New Hampshire Legislature Passes Bill Requiring Warrants for Stingrays, Poising State to Join Illinois and Others in Stricter Regulation

Posted on June 15, 2017

According to a report by the Tenth Amendment Center, the New Hampshire House has just passed a bill which would closely regulate the deployment of stingray surveillance devices in the state, most notably by requiring law enforcement to obtain a search warrant before using them. The House vote follows approval of the bill by the state Senate last month, sending the bill to New Hampshire Governor Chris Sununu’s desk to await final approval.

A stingray, also known as a cell-site simulator, is a device which mimics a cellular base station, forcing all cellular devices within range to connect to it, and thereby intercepting uniquely identifying subscriber information and any other data sent to or from the connected devices. The bill would tighten restrictions and procedures on how stingrays are used by requiring that New Hampshire state and local law enforcement agencies obtain a valid search warrant before using such devices to intercept either location data or other communication metadata. Additionally, the bill stipulates that the law enforcement agency deploying the device must immediately delete intercepted data and metadata belonging to anyone not named in the search warrant, and that they must also delete such information pertaining to individuals named in the warrant after 30 days if there is no longer an investigative reason for retaining it.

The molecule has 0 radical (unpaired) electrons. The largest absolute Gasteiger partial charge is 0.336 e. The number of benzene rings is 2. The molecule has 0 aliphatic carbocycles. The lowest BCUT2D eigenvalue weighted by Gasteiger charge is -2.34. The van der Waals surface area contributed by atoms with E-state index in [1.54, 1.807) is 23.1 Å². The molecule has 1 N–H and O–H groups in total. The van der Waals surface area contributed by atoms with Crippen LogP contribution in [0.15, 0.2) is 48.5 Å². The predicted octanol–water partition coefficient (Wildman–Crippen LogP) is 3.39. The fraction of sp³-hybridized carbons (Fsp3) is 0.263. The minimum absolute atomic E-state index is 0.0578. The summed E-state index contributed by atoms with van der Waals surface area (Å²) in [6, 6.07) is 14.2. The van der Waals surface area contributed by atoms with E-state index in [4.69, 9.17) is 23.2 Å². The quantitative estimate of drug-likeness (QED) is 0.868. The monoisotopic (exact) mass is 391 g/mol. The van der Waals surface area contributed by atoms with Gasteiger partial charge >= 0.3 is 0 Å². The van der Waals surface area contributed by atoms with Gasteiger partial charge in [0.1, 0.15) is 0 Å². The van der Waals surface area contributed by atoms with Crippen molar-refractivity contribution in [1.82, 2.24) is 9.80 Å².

Enactment of the bill would also help enshrine greater privacy on the federal level by reducing data accessible to federal law enforcement in their databases. Since the federal government populates some of its databases and search programs, such as the ISE or Information Sharing Environment, with data obtained from states, because New Hampshire would immediately delete all irrelevant data from its records under the bill, this would not be copied to federal databases, narrowing the margin for abuse or mismanagement. 

Should the bill be signed into law, New Hampshire would be added to a growing number of states requiring search warrants for stingray use, including California, Illinois, Utah, Virginia, and Washington. This is a significant stride in protecting the privacy of innocent parties from broad and invasive law enforcement techniques, as the nature of stingray devices means that their data will be unintentionally collected whenever they’re used. If the trend toward regulating stingrays on the state level continues, the restriction by states on the availability of citizens’ metadata to federal agencies may force these agencies to adopt more privacy-conscious policies, or even abandon their more aggressive law enforcement initiatives entirely. For instance, if enough states pass similar legislation into law, federal agencies like ICE would have a much harder time using stingrays to locate and deport undocumented immigrants, as a recent story in The Intercept shows to be a tactic in ICE’s arsenal

You can read the full story from the Tenth Amendment Center here.